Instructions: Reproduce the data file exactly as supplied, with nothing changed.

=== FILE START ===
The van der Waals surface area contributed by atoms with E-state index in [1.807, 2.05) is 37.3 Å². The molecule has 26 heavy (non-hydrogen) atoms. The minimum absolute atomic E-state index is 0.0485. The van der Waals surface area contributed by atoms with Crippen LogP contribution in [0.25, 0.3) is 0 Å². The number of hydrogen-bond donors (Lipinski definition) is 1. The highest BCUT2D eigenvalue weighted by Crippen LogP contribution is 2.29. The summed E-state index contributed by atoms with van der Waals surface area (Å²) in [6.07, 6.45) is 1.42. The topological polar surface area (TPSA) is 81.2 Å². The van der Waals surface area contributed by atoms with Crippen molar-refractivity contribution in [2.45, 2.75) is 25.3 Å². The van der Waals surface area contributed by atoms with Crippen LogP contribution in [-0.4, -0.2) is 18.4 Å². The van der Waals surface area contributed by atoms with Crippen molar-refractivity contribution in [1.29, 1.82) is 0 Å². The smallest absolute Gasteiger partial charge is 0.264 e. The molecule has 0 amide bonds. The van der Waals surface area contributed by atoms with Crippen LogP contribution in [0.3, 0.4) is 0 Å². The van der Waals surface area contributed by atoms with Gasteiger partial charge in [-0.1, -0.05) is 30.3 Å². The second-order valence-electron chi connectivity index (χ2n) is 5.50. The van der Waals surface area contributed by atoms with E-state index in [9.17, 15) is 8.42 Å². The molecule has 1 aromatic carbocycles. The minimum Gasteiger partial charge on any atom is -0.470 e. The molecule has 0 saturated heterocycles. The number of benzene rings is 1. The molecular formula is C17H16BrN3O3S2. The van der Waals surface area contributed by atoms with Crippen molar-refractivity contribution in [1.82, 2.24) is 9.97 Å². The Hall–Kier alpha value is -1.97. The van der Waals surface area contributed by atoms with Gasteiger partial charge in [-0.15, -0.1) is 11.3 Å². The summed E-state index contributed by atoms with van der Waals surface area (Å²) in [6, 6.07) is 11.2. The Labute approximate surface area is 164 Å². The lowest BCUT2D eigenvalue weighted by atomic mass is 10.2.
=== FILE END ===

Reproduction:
The van der Waals surface area contributed by atoms with E-state index in [1.807, 2.05) is 37.3 Å². The molecule has 26 heavy (non-hydrogen) atoms. The minimum absolute atomic E-state index is 0.0485. The van der Waals surface area contributed by atoms with Crippen LogP contribution in [0.25, 0.3) is 0 Å². The number of hydrogen-bond donors (Lipinski definition) is 1. The highest BCUT2D eigenvalue weighted by Crippen LogP contribution is 2.29. The summed E-state index contributed by atoms with van der Waals surface area (Å²) in [6.07, 6.45) is 1.42. The topological polar surface area (TPSA) is 81.2 Å². The van der Waals surface area contributed by atoms with Crippen molar-refractivity contribution in [2.45, 2.75) is 25.3 Å². The van der Waals surface area contributed by atoms with Crippen LogP contribution in [-0.4, -0.2) is 18.4 Å². The van der Waals surface area contributed by atoms with Crippen molar-refractivity contribution in [1.29, 1.82) is 0 Å². The smallest absolute Gasteiger partial charge is 0.264 e. The molecule has 0 amide bonds. The van der Waals surface area contributed by atoms with Crippen LogP contribution in [0.3, 0.4) is 0 Å². The van der Waals surface area contributed by atoms with Gasteiger partial charge in [-0.1, -0.05) is 30.3 Å². The second-order valence-electron chi connectivity index (χ2n) is 5.50. The van der Waals surface area contributed by atoms with E-state index in [9.17, 15) is 8.42 Å². The molecule has 1 aromatic carbocycles. The minimum Gasteiger partial charge on any atom is -0.470 e. The molecule has 0 saturated heterocycles. The number of benzene rings is 1. The molecular formula is C17H16BrN3O3S2. The van der Waals surface area contributed by atoms with Crippen molar-refractivity contribution in [1.82, 2.24) is 9.97 Å². The Hall–Kier alpha value is -1.97. The van der Waals surface area contributed by atoms with Gasteiger partial charge in [-0.15, -0.1) is 11.3 Å². The summed E-state index contributed by atoms with van der Waals surface area (Å²) in [6, 6.07) is 11.2. The Labute approximate surface area is 164 Å². The lowest BCUT2D eigenvalue weighted by atomic mass is 10.2.